Imperialism happens when a state tries to extend its influence through annexation or achieving commercial or cultural superiority over a region. Throughout history, the state has often been the leader in imperialistic efforts as a strong state has the economic and military means needed to take over another territory.
the nineteenth century, states had various reasons for imperialism. One of the primary goals was economic. The Industrial Revolution led to states needing new sources of raw materials. European states looked to untapped mineral resources in Africa and Asia in order to feed their growing industrial bases. The leaders of these states then claimed that the indigenous people of these regions were not using them properly; therefore, it took Europeans (and eventually Americans) to utilize these resources. After Mahan's work on the influence of seapower in history, states looked to colonize various islands in the Pacific in order to have coaling stations for their ships. A strong naval fleet was considered vital to protect the shipping lanes of a country in both peace and war.
States also looked at imperialism as a source of nationalistic pride. Germany, a state after 1871, looked at overseas expansion as a source of pride for the new nation. Millions had immigrated from Germany to the New World during the 1800's; it was hoped that new colonies in Africa and the Pacific would allow German settlers to travel abroad and yet still contribute to the mother country. When this failed to materialize as Germans could not be convinced to move to Africa in large numbers, the German leadership stated that colonies were the status symbol of all the "great powers" of Europe. It was a source of pride for Britain to state that "the sun never set on the British Empire."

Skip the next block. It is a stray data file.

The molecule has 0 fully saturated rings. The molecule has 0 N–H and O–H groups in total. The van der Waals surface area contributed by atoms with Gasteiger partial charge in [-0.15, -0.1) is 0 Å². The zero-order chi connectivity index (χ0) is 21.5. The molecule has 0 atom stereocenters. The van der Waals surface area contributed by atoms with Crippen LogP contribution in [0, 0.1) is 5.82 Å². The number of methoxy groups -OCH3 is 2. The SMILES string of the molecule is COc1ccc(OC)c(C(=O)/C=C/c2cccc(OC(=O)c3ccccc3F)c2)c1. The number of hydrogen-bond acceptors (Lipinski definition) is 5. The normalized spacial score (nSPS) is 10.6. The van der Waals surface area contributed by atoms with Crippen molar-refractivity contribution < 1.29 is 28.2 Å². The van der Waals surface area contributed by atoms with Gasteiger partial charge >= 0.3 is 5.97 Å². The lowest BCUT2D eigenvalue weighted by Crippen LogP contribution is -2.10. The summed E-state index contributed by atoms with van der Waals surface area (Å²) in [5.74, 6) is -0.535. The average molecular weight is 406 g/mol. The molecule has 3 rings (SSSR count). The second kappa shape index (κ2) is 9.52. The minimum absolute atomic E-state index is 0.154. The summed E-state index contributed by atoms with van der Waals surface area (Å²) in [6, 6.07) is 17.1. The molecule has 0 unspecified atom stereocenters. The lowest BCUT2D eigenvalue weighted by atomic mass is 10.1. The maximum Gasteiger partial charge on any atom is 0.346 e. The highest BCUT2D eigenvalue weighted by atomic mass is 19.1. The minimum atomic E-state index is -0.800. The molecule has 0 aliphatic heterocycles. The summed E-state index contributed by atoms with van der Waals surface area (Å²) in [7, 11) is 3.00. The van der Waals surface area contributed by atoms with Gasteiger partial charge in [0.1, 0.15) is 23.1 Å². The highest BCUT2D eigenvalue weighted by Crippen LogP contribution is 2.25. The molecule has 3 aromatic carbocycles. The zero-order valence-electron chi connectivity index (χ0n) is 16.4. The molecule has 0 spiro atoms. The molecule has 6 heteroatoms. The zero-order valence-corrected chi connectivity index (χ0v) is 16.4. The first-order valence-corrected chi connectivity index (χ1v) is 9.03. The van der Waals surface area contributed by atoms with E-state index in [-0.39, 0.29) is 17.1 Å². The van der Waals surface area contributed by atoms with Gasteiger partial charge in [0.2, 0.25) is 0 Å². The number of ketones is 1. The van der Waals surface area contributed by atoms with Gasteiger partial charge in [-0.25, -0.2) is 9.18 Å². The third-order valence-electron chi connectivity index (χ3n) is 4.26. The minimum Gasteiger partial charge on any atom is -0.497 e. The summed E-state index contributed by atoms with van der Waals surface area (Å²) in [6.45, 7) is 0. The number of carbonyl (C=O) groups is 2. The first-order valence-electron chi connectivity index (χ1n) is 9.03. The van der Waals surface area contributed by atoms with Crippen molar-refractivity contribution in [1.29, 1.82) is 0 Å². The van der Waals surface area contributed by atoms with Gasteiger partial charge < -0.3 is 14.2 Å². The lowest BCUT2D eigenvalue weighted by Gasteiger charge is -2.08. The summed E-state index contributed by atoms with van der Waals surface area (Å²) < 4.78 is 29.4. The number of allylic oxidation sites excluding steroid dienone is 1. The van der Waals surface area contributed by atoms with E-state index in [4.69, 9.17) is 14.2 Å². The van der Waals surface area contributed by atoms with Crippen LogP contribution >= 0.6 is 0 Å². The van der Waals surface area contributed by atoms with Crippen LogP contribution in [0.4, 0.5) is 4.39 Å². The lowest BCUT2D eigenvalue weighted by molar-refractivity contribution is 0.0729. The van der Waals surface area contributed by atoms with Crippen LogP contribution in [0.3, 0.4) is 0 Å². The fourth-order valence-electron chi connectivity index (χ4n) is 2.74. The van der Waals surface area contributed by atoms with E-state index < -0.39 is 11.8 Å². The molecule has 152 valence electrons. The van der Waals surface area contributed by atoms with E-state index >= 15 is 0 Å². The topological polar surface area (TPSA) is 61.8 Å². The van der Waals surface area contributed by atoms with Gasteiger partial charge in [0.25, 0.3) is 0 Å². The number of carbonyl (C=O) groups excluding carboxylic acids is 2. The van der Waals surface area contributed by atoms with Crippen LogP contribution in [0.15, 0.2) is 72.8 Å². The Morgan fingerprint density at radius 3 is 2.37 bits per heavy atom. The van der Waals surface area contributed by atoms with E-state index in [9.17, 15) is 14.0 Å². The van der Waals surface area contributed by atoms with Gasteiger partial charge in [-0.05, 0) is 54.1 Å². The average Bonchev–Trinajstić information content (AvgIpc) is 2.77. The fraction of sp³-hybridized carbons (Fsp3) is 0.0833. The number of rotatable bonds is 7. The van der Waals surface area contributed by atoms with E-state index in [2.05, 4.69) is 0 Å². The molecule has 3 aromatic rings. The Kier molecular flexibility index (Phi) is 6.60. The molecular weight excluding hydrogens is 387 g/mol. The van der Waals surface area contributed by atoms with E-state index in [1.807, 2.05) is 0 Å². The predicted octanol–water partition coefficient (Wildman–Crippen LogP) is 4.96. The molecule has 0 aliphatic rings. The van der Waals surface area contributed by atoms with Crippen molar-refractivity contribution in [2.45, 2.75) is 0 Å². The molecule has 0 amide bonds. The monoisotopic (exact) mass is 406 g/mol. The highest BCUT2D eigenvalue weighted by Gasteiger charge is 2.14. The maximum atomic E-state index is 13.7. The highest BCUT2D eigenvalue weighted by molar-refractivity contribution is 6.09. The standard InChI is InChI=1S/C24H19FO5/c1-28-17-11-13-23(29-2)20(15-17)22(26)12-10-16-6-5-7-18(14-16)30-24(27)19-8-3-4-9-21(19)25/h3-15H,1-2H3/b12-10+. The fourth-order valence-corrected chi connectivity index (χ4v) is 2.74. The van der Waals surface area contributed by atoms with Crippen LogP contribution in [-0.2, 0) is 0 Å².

States also looked at imperialism as competition. It was perceived that if one nation did not colonize, then another nation would. The United States reluctantly got into imperialistic ventures in the Pacific due to fear that Japan and Germany would colonize vital ports in Hawaii and the Philippines. In times of war, it was perceived that colonial troops could also be called upon to join the armies of the mother country. Thousands of Africans and Indians fought for Britain and France in WWI. While it is doubtful that colonial troops helped to turn the tide against the Central Powers, the pro-imperialism politicians could point to the added manpower as part of their argument that their nations needed colonies.